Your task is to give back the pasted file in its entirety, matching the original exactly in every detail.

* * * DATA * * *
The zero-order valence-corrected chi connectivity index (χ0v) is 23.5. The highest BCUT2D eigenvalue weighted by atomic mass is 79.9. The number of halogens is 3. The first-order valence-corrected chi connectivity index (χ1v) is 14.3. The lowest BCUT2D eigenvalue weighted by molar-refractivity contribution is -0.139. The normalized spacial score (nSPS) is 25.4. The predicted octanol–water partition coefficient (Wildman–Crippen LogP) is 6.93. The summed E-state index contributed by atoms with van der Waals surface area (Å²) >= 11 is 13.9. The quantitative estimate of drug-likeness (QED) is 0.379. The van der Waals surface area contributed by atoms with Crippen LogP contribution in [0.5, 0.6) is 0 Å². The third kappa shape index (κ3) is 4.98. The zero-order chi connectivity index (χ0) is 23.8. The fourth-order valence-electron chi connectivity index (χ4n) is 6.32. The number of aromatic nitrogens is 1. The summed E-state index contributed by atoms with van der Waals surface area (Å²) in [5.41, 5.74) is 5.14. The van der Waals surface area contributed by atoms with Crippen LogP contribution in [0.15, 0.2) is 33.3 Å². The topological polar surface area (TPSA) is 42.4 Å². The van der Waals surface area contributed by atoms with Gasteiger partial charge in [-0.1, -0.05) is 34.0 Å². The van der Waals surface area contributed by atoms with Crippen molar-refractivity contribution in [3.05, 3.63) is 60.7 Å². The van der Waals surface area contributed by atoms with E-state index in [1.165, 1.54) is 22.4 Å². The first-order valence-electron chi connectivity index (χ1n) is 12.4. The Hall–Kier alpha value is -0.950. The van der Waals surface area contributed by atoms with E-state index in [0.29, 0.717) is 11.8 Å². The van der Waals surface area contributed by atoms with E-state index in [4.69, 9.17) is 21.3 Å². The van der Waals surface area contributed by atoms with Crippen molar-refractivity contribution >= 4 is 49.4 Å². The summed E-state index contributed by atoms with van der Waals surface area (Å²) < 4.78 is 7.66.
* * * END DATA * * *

The zero-order valence-corrected chi connectivity index (χ0v) is 23.5. The highest BCUT2D eigenvalue weighted by atomic mass is 79.9. The number of halogens is 3. The first-order valence-corrected chi connectivity index (χ1v) is 14.3. The lowest BCUT2D eigenvalue weighted by molar-refractivity contribution is -0.139. The normalized spacial score (nSPS) is 25.4. The predicted octanol–water partition coefficient (Wildman–Crippen LogP) is 6.93. The summed E-state index contributed by atoms with van der Waals surface area (Å²) >= 11 is 13.9. The quantitative estimate of drug-likeness (QED) is 0.379. The van der Waals surface area contributed by atoms with Crippen LogP contribution in [0.5, 0.6) is 0 Å². The third kappa shape index (κ3) is 4.98. The zero-order chi connectivity index (χ0) is 23.8. The fourth-order valence-electron chi connectivity index (χ4n) is 6.32. The number of aromatic nitrogens is 1. The summed E-state index contributed by atoms with van der Waals surface area (Å²) in [5.41, 5.74) is 5.14. The van der Waals surface area contributed by atoms with Crippen LogP contribution in [0.15, 0.2) is 33.3 Å². The topological polar surface area (TPSA) is 42.4 Å². The van der Waals surface area contributed by atoms with Gasteiger partial charge in [-0.1, -0.05) is 34.0 Å². The van der Waals surface area contributed by atoms with Crippen molar-refractivity contribution in [3.05, 3.63) is 60.7 Å². The van der Waals surface area contributed by atoms with E-state index in [1.165, 1.54) is 22.4 Å². The first-order valence-electron chi connectivity index (χ1n) is 12.4. The Hall–Kier alpha value is -0.950. The van der Waals surface area contributed by atoms with E-state index in [0.29, 0.717) is 11.8 Å². The van der Waals surface area contributed by atoms with E-state index in [4.69, 9.17) is 21.3 Å². The van der Waals surface area contributed by atoms with Crippen molar-refractivity contribution >= 4 is 49.4 Å². The summed E-state index contributed by atoms with van der Waals surface area (Å²) < 4.78 is 7.66.